In Asia (and especially in Korea), ginseng is usually prepared for a much stronger decoction than the previously mentioned ginseng tea . For example, official guidelines for the use of ginseng Korea Insam recommend a daily dose of up to 50g for a short-term use and a long-term to 20g (based on the weight of the fresh root). Koreans also recommend cooking ginseng with a few grams of young fresh ginger and juji fruit. It is a decoction, not just a hot water boil. It is supposed to start with one liter of water and cook until half of the water evaporates.
For a strong molding we need:
- 1l of water
- 10-20 grams of sliced dried 6-year-old ginseng root
... it is also traditionally added (not necessary - if only):
- 10-15 goji frogs (see adaptogens ) a
- 3-5 fruit of the jujube (see adaptogens )
- 3g of fresh ginger root (if we do not mind sharp taste)
We put all the ingredients in the kettle and cook for an hour or more until part of the water evaporates (I do not want to prescribe how much - depending on how and where you cook).
This beverage is drunk as warm as possible, up to 3 times a day, in situations where we need to take a lot of energy at one time, in cold or under cold winter and in abdominal discomfort.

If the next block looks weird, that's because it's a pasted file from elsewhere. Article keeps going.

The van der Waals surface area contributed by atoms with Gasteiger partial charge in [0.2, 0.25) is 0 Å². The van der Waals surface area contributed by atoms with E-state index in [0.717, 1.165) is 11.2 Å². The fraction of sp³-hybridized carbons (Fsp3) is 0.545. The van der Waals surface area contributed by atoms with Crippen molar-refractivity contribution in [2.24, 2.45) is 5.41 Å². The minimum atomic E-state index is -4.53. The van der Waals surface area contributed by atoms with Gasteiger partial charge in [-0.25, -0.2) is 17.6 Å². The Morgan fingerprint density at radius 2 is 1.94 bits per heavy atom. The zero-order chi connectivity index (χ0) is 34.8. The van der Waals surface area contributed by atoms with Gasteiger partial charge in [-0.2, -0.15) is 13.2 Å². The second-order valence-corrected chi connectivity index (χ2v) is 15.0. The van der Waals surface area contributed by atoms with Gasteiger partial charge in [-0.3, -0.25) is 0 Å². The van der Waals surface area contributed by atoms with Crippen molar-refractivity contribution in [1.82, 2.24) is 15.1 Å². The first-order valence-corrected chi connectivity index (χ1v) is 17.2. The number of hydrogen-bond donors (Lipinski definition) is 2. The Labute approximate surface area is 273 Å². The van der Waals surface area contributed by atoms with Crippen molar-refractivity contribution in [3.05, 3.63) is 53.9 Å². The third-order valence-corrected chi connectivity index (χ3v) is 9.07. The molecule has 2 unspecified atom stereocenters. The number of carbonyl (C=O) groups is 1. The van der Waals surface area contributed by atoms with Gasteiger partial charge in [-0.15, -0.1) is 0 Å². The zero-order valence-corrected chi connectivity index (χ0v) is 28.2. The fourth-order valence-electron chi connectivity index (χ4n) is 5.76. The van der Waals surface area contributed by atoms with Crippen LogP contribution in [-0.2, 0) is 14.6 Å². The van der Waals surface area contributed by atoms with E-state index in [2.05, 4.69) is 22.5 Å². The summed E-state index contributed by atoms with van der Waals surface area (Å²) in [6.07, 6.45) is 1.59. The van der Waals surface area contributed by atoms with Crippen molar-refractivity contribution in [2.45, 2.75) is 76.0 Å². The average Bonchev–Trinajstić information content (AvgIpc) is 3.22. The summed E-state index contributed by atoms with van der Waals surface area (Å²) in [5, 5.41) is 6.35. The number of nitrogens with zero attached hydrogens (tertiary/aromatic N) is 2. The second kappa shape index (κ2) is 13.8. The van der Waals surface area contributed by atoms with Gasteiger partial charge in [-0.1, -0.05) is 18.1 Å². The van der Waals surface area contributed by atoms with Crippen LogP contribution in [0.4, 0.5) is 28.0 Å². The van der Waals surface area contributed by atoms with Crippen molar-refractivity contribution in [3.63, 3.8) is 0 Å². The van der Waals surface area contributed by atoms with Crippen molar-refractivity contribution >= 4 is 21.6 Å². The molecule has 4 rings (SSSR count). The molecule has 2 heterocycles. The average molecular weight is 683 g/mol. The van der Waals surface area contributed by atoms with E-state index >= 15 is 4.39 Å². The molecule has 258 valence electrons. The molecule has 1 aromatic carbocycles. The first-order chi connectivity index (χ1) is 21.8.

Not for fever, pregnant women and children. But according to the Koreans, it is suitable to be strengthened at birth and after delivery. For a short time, a strong ginseng dish can be stored in the fridge and used as a concentrate to prepare a ginseng drink. For this purpose, alcohol tincture is preferable.
- The recipe according to the above recipe contains the equivalent of 1-2g of red ginseng in something less than 100ml (depending on how much water is evaporated during cooking).
- Of course, the dish can be prepared in a different amount (eg 5g ginseng and 500ml water).
- The cicimku peel is better suited for better cooking on several points.
- Because of the sharp, the ginger can be drained (I personally appreciate fresh ginger with meat and salads).
- I suspect that the broth is advised warm not only because of warming the patient, but perhaps also to improve the solubility of panaxosides.